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This project explores American socio-political fragmentation and the corresponding disunion of individual identity. It also examines moments of transcendent relationship and unexpected similarity between conflicting groups. I am interested in blurring the boundaries between disparate social tribes, and questioning the typical delineations of top and bottom, good and bad. For example, within the mural I draw a parallel between living in a tiny house and inhabiting a trailer home and observe the deep impact of consumerism on yogi and redneck identities. Research into the history of yoga practice and redneck culture in the United States caused me to consider issues of class, power, ideology, and the pursuit of freedom as I created this work.  I used a spectrum of dark and light to represent the full range of human morality within all ideologies and remain ambiguous as to whether dark represents goodness or light evil.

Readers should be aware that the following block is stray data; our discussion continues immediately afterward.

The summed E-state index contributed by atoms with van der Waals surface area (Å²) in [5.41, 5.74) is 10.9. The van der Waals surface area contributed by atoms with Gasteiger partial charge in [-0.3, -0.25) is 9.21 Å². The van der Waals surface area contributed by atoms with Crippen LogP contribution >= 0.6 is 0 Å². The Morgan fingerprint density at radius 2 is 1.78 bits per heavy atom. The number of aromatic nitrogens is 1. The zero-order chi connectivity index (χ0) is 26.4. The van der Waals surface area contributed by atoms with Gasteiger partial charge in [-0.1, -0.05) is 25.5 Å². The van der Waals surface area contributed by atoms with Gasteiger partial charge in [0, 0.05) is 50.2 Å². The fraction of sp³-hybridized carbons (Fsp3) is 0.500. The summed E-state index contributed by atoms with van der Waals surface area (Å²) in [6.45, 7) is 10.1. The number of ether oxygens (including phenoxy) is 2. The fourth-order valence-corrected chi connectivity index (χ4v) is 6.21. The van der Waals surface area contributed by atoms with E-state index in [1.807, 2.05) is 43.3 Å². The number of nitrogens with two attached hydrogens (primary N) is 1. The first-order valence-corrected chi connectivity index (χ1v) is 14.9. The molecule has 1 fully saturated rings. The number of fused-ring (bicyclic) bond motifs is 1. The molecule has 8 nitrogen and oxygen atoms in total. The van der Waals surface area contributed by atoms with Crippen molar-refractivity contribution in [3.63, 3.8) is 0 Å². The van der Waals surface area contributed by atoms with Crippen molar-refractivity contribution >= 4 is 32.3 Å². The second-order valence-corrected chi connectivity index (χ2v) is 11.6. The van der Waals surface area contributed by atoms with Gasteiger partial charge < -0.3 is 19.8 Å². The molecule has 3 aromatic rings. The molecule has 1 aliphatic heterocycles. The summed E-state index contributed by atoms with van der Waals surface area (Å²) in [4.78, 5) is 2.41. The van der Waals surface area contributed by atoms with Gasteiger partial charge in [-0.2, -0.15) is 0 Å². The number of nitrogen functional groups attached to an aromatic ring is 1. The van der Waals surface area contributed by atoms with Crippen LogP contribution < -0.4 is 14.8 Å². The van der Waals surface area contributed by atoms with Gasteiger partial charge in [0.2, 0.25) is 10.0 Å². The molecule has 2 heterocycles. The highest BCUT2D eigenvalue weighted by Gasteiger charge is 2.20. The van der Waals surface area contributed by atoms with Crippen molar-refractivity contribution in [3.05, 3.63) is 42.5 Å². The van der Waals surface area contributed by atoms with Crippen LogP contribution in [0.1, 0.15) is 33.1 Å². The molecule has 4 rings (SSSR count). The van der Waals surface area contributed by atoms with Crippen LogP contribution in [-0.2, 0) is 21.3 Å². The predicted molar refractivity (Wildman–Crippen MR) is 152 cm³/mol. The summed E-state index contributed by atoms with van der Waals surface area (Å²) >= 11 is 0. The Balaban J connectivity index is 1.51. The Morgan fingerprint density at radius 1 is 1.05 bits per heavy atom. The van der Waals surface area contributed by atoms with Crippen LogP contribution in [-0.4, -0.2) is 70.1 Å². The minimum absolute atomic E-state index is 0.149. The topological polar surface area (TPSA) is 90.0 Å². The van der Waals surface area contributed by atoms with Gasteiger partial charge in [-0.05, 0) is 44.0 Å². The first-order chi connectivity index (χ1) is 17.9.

To construct the mural, I appropriated historical photography, consumer objects, and film stills. I used realistic depictions of friends and relatives to show the complicated interplay of large-scale culture with personal identity, and to counter the over-simplification found in redneck and yogi caricatures. I wish to point out the multiple and conflicting influences that form up an American human, and how dividing ourselves into camps and defining ourselves by stereotypes is counterproductive and funny. Just because one is a redneck, does not mean one cannot be a yogi. In fact, if we look at our own histories and beliefs, most of encompass a little of both. I hope this project erodes the barrier between art and life and makes clear that art rises above no aspect of culture. The beer guzzling, working class redneck and the wee-woo, meditation-obsessed yogi belong in the realm of fine art just as much as any of us. 

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